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  1. Sara Ahmed (2003). Feminist Futures. In Mary Eagleton (ed.), A Concise Companion to Feminist Theory. Blackwell.
  2. Rita Alfonso & Jo Trigilio (1997). Surfing the Third Wave: A Dialogue Between Two Third Wave Feminists. Hypatia 12 (3):7-16.
    As third wave feminist philosophers attending graduate schools in different parts of the country, we decided to use our e-mail discussion as the format for presenting our thinking on the subject of third wave feminism. Our dialogue takes us through the subjects of postmodernism, the relationship between theory and practice, the generation gap, and the power relations associated with feminist philosophy as an established part of the academy.
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  3. Jeffner Allen (1984). Women and Food. Journal of Social Philosophy 15 (2):34-41.
  4. Jami L. Anderson (2008). Hegel Knits. APA Newsletter of Feminism and Philosophy.
    Although typical arguments for knitting are that it is useful, therapeutic or the latest trend, I argue that knitting can play a life-changing part in the creation of a person’s self. Knitting can be a genuinely powerful activity, one worthy of respect and admiration.
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  5. Louise Antony (2012). Different Voices or Perfect Storm: Why Are There So Few Women in Philosophy? Journal of Social Philosophy 43 (3):227-255.
  6. Susan Babbitt (2003). Book Review: Martine Watson Brown Ley and Allison B. Kimmich. Women and Autobiography. Wilmington, Delaware: Scholarly Resources, 2000. [REVIEW] Hypatia 18 (3):215-218.
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  7. Alison Bailey (1998). Locating Traitorous Identities: Toward a View of Privilege-Cognizant White Character. Hypatia 13 (3):27 - 42.
    I address the problem of how to locate "traitorous" subjects, or those who belong to dominant groups yet resist the usual assumptions and practices of those groups. I argue that Sandra Harding's description of traitors as insiders, who "become marginal" is misleading. Crafting a distinction between "privilege-cognizant" and "privilege-evasive" white scripts, I offer an alternative account of race traitors as privilege-cognizant whites who refuse to animate expected whitely scripts, and who are unfaithful to worldviews whites are expected to hold.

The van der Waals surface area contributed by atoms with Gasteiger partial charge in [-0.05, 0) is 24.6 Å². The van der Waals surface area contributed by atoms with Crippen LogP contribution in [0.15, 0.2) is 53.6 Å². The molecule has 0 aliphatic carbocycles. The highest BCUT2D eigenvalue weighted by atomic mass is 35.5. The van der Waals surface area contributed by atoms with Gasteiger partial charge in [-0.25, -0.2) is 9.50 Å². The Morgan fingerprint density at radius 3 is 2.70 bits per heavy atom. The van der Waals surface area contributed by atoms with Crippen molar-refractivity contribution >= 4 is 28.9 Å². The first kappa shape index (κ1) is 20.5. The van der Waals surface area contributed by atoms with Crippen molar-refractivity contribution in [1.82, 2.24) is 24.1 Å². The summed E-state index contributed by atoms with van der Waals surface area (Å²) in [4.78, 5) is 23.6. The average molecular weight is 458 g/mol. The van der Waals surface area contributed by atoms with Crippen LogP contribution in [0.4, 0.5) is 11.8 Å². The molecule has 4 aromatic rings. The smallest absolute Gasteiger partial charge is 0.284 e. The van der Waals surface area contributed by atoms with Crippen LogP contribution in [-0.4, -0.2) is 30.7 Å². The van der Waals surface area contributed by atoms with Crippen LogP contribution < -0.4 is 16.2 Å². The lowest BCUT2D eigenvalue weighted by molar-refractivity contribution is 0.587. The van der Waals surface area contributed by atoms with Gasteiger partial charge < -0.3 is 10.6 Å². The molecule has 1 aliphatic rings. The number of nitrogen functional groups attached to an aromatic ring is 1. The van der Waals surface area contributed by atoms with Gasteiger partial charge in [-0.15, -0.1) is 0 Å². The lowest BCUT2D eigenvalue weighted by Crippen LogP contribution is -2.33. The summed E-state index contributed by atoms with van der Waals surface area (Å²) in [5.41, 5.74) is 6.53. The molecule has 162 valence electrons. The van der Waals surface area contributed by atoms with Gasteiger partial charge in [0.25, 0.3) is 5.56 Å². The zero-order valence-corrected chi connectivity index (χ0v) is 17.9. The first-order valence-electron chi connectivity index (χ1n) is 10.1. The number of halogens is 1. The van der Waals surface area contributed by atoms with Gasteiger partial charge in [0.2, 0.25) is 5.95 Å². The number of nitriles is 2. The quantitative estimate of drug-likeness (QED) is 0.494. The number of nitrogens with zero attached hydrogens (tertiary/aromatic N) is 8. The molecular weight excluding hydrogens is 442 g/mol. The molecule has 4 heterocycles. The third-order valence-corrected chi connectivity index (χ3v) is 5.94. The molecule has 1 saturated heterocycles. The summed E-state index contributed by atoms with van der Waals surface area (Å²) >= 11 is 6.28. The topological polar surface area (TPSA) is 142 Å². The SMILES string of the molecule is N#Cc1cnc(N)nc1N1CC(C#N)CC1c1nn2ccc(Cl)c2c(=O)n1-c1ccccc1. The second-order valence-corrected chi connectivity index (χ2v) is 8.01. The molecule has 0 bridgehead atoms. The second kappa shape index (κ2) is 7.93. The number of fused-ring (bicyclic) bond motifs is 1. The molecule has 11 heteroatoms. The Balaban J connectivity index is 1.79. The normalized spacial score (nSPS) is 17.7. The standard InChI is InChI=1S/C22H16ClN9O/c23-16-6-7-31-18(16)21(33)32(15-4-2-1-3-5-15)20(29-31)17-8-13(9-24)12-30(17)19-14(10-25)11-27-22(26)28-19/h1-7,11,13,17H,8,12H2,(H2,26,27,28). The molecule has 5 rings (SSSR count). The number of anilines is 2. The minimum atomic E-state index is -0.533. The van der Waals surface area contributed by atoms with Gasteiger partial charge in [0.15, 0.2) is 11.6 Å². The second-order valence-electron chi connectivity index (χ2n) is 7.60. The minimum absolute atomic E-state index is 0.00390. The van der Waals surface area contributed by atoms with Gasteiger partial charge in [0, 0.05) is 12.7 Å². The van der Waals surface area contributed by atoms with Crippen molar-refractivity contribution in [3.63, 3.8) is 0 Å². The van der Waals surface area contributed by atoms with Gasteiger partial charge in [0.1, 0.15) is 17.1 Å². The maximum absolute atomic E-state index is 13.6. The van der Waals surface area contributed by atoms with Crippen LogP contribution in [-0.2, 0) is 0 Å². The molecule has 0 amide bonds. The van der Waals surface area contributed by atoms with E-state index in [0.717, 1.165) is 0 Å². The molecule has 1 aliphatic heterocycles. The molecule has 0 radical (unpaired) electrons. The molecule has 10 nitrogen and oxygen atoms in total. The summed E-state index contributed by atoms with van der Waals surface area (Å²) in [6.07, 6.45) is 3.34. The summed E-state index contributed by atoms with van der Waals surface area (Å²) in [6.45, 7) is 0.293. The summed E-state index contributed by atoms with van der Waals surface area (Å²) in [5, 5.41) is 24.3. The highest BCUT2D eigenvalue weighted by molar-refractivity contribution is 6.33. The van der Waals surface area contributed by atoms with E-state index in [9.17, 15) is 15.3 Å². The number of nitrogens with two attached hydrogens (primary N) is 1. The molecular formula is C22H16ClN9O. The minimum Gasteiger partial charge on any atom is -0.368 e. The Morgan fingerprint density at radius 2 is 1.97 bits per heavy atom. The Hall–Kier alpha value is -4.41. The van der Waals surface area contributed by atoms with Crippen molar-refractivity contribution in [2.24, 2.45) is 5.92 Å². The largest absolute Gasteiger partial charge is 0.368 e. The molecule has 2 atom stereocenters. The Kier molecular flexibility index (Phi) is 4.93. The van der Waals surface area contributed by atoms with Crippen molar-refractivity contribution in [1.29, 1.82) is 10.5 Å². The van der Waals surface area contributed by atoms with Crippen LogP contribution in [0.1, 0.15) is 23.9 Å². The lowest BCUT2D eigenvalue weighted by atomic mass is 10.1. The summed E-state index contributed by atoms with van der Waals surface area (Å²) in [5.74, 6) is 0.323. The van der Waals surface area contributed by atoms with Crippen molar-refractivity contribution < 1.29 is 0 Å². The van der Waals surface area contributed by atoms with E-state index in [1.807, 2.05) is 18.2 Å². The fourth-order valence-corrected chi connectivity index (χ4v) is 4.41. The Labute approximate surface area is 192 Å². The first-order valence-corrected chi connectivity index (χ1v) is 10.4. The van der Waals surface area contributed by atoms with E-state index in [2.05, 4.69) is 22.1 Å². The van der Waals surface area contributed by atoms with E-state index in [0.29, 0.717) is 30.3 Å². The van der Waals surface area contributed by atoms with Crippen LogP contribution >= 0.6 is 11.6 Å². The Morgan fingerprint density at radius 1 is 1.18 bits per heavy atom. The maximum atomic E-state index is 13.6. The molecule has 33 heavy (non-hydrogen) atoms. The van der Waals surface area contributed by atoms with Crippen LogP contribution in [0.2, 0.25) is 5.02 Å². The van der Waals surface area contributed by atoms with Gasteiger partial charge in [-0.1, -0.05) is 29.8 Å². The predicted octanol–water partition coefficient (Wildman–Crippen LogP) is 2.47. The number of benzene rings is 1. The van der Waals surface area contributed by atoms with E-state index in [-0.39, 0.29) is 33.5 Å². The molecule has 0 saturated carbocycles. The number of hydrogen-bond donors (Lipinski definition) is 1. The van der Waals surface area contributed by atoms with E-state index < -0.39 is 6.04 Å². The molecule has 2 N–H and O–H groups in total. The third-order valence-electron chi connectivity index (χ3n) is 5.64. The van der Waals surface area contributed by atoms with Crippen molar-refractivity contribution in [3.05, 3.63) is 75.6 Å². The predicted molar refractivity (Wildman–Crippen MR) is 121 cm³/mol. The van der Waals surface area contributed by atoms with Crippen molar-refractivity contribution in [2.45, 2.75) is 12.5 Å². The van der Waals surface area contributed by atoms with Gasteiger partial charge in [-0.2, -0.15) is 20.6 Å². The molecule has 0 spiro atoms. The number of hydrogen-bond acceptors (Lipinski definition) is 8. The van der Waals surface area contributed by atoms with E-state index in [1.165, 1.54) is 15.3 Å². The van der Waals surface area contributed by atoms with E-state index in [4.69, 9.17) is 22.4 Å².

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  8. Alison Bailey (1995). Mothering, Diversity and Peace: Comments on Sara Ruddick's Feminist Maternal Peace Politics. Journal of Social Philosophy 26 (1):162-182.
    Sara Ruddick's contemporary philosophical account of mothering reconsiders the maternal arguments used in the women's peace movements of the earlier part of this century. The culmination of this project is her 1989 book, Maternal Thinking: Toward a Politics of Peace. Ruddick's project is ground-breaking work in both academic philosophy and feminist theory. -/- In this chapter, I first look at the relationship between the two basic components of Ruddick's argument in Maternal Thinking: the "practicalist conception of truth" (PCT) and feminist (...)
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  9. Alison Bailey & Chris Cuomo (2008). The Feminist Philosophy Reader. McGraw Hill.
    The most comprehensive anthology of feminist philosophy available, this first edition reader brings together over 55 of the most influential and time-tested works to have been published in the field of feminist philosophy. Featuring perspectives from across the philosophical spectrum, and from an array of different cultural vantage points, it displays the incredible range, diversity, and depth of feminist writing on fundamental issues, from the early second wave to the present.
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  10. Alison Bailey & Jacquelyn N. Zita (2007). The Reproduction of Whiteness: Race and the Regulation of the Gendered Body. Hypatia 22 (2).
    Historically critical reflection on whiteness in the United States has been a long-standing practice in slave folklore and in Mexican resistance to colonialism, Asian American struggles against exploitation and containment, and Native American stories of contact with European colonizers. Drawing from this legacy and from the disturbing silence on "whiteness" in postsecondary institutions, critical whiteness scholarship has emerged in the past two decades in U.S. academies in a variety of disciplines. A small number of philosophers, critical race theorists, postcolonial theorists, (...)